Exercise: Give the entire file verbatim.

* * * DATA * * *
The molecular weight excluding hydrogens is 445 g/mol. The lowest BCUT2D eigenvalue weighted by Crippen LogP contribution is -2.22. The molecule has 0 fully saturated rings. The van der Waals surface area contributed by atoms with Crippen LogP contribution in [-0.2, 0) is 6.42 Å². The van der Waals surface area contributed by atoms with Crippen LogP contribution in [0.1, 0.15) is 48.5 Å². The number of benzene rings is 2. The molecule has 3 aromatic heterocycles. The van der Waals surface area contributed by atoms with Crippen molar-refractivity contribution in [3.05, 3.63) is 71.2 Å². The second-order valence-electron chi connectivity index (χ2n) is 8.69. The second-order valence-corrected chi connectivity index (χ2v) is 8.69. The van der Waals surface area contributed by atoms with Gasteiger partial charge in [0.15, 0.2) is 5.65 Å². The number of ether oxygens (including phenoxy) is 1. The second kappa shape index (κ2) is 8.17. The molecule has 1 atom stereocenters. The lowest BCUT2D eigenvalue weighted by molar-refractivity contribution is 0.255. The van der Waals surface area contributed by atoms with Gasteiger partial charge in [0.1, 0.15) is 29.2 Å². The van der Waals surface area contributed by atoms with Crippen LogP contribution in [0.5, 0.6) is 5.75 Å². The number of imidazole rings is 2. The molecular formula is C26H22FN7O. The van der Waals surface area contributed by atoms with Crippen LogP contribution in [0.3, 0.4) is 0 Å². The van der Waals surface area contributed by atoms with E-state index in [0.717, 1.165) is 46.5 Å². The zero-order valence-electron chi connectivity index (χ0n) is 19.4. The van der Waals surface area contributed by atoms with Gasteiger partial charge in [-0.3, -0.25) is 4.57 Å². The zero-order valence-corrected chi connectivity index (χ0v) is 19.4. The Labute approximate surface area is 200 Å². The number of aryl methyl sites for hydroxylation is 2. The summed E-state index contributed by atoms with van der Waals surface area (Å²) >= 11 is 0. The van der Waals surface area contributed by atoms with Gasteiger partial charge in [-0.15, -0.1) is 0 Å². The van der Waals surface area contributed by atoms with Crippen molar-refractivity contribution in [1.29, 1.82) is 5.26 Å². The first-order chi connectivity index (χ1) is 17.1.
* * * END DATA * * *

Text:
The molecular weight excluding hydrogens is 445 g/mol. The lowest BCUT2D eigenvalue weighted by Crippen LogP contribution is -2.22. The molecule has 0 fully saturated rings. The van der Waals surface area contributed by atoms with Crippen LogP contribution in [-0.2, 0) is 6.42 Å². The van der Waals surface area contributed by atoms with Crippen LogP contribution in [0.1, 0.15) is 48.5 Å². The number of benzene rings is 2. The molecule has 3 aromatic heterocycles. The van der Waals surface area contributed by atoms with Crippen molar-refractivity contribution in [3.05, 3.63) is 71.2 Å². The second-order valence-electron chi connectivity index (χ2n) is 8.69. The second-order valence-corrected chi connectivity index (χ2v) is 8.69. The van der Waals surface area contributed by atoms with Gasteiger partial charge in [0.15, 0.2) is 5.65 Å². The number of ether oxygens (including phenoxy) is 1. The second kappa shape index (κ2) is 8.17. The molecule has 1 atom stereocenters. The lowest BCUT2D eigenvalue weighted by molar-refractivity contribution is 0.255. The van der Waals surface area contributed by atoms with Gasteiger partial charge in [0.1, 0.15) is 29.2 Å². The van der Waals surface area contributed by atoms with Crippen LogP contribution in [0.5, 0.6) is 5.75 Å². The number of imidazole rings is 2. The molecular formula is C26H22FN7O. The van der Waals surface area contributed by atoms with Crippen LogP contribution in [0.3, 0.4) is 0 Å². The van der Waals surface area contributed by atoms with E-state index in [0.717, 1.165) is 46.5 Å². The zero-order valence-electron chi connectivity index (χ0n) is 19.4. The van der Waals surface area contributed by atoms with Gasteiger partial charge in [-0.3, -0.25) is 4.57 Å². The zero-order valence-corrected chi connectivity index (χ0v) is 19.4. The Labute approximate surface area is 200 Å². The number of aryl methyl sites for hydroxylation is 2. The summed E-state index contributed by atoms with van der Waals surface area (Å²) >= 11 is 0. The van der Waals surface area contributed by atoms with Gasteiger partial charge in [-0.15, -0.1) is 0 Å². The van der Waals surface area contributed by atoms with Crippen molar-refractivity contribution in [1.29, 1.82) is 5.26 Å². The first-order chi connectivity index (χ1) is 17.1.